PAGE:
We don’t need to look far for the answer. Jeremy Corbyn dared to suggest, along with the IMF, that austerity is an inappropriate and destructive response to recession, that government has the responsibility to use its power and resources to strengthen the economy and share its fruits more equitably, that the OECD is right to say that inequality is not the price we must pay for economic success but is a major obstacle to it.
Corbyn proclaimed that – as the Global Financial Crisis demonstrated – the market is not infallible and self-correcting, that the drive for private profit is not a guarantor of efficiency, that we should cherish our most important resources by raising the health and education levels of ordinary people, that we are all better off if burdens and opportunities are fairly shared and if every shoulder is put to the wheel.
He even went so far as to suggest that economic policy is the responsibility of elected governments and should not be sub-contracted out to the banking system, and he asked why – if quantitative easing was such a good idea when used to bail out the banks – it could not be used to promote productive investment and employment.
These may be unwelcome or unacceptable ideas in some quarters, but surely not in the Labour Party? They are certainly ideas that appealed to a significant part of the electorate who have not hitherto found much about Labour to enthuse them.
Corbyn challenged the mantra that “there is no alternative”, urged the voters to think about better ways of doing things, offered new hope that a healthier, more inclusive, society and economy are within reach. His rivals for the leadership, by contrast, vied with each other as to who could most thoroughly demonstrate their “realism”, through their readiness to accept the basics of Conservative orthodoxy. Those who paved the way for the rise of Jeremy Corbyn are, in other words, those who left a vacuum for him to fill, who did not dare to undertake any new thinking for decades and who were persuaded that running yet another circuit round a track defined by their opponents will somehow produce a different result. The election of Jeremy Corbyn contains a message that, like it or not, cannot be dismissed and that should have resonance with left-of-centre political leaders across the globe. Corbyn shows that it is not the extreme positions he has adopted in the past that matter. What struck a chord with the voters is what he had to say about the future – and the hope that that future might be different and better from an orthodoxy that has now hit a dead end.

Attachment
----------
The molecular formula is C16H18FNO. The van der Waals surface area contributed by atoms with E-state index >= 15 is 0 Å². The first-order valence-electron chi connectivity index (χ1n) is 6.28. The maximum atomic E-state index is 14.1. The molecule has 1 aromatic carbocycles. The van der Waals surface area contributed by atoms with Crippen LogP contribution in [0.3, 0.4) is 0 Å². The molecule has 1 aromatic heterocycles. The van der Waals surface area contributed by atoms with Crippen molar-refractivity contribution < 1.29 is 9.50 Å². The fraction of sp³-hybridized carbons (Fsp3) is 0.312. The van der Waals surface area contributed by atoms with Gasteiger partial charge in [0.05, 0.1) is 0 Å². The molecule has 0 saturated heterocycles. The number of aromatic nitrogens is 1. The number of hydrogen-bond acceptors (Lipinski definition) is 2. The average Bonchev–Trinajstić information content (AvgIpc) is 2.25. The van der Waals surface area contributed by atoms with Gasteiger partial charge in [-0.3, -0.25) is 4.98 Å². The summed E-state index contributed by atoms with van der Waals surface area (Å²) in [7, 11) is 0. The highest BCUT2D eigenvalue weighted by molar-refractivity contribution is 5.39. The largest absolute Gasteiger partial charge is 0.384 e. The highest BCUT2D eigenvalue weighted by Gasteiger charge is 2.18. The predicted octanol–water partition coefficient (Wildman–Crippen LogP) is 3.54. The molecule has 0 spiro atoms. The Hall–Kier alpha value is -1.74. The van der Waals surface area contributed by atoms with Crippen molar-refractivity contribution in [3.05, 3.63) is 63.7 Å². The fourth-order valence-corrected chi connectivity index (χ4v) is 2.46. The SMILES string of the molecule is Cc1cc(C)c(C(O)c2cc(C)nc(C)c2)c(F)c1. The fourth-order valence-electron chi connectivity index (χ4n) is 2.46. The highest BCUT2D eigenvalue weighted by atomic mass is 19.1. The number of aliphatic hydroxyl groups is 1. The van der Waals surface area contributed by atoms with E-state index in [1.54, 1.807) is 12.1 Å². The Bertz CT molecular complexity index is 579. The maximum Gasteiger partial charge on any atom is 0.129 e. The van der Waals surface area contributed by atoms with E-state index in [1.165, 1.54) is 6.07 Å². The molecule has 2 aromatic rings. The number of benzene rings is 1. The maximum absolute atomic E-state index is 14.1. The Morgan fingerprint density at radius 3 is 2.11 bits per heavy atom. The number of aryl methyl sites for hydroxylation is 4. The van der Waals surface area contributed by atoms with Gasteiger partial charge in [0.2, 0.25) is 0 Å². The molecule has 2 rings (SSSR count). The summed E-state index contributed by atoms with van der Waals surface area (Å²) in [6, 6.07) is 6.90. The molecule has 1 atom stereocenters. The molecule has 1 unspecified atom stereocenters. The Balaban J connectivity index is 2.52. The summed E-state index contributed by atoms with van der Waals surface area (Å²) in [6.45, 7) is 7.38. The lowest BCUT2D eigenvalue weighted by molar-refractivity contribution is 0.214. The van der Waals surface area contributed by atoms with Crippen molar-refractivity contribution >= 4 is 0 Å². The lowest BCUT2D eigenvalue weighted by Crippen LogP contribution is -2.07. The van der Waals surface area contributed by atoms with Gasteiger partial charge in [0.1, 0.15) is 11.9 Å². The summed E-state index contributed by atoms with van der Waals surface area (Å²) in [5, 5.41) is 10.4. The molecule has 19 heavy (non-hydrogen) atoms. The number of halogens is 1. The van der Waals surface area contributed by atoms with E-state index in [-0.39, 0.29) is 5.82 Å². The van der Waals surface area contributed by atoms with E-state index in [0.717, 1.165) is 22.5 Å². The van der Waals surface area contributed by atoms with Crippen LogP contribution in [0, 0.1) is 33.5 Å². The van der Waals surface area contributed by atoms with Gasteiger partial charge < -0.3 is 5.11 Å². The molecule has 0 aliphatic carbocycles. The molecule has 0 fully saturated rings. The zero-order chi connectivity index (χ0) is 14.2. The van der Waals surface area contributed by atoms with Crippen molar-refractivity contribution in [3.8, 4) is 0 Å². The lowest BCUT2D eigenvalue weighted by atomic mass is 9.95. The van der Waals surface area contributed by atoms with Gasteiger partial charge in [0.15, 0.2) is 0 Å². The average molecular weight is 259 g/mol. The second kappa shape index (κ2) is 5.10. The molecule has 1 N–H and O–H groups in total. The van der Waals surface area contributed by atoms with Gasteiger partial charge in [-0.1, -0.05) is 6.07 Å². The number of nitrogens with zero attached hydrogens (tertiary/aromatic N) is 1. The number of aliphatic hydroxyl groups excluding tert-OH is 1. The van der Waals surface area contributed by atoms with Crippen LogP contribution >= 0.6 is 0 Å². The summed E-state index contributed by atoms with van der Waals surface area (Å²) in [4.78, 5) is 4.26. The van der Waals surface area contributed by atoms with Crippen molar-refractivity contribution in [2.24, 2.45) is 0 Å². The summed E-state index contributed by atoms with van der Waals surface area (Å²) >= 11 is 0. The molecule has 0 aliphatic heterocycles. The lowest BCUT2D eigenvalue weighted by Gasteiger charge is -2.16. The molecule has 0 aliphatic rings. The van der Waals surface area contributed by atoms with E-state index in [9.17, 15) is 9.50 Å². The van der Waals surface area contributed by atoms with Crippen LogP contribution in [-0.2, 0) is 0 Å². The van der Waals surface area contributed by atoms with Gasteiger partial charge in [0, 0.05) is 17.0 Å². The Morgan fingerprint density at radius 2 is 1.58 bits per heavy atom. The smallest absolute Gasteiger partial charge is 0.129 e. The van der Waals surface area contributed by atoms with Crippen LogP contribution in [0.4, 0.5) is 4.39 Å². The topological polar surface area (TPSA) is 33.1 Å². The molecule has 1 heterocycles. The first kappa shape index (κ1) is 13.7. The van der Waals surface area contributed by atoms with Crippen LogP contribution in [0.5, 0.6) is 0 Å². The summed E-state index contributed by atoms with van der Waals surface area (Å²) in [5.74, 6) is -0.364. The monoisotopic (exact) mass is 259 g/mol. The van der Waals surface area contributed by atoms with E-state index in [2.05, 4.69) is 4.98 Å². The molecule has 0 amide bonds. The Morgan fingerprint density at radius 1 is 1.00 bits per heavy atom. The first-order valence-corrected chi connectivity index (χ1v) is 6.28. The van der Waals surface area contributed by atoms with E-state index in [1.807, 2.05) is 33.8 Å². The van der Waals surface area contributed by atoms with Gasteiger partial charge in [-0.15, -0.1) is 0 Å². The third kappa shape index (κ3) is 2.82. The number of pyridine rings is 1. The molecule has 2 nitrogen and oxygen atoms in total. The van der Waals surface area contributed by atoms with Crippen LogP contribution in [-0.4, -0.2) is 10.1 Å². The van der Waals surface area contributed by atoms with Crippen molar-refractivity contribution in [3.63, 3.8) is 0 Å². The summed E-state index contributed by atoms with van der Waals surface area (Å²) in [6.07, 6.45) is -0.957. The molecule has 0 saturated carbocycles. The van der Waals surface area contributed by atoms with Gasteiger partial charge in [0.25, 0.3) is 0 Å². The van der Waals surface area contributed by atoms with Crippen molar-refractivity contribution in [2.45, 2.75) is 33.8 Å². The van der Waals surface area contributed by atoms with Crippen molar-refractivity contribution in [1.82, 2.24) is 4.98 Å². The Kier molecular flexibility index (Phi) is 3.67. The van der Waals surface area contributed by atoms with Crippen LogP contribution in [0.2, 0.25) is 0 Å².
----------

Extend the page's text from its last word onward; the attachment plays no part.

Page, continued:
He had the advantage, of course, of having nothing to lose – he was a 100-1 outsider at the beginning of the campaign. He was able to do and say things that his opponents dared not. But he tapped into good advice, particularly on economic policy. His difficult task now is to unite the party and to demonstrate that his successful appeal to Labour voters can be extended to the wider electorate. Despite the frenetic attacks he must expect from most of the media, you wouldn’t bet against it.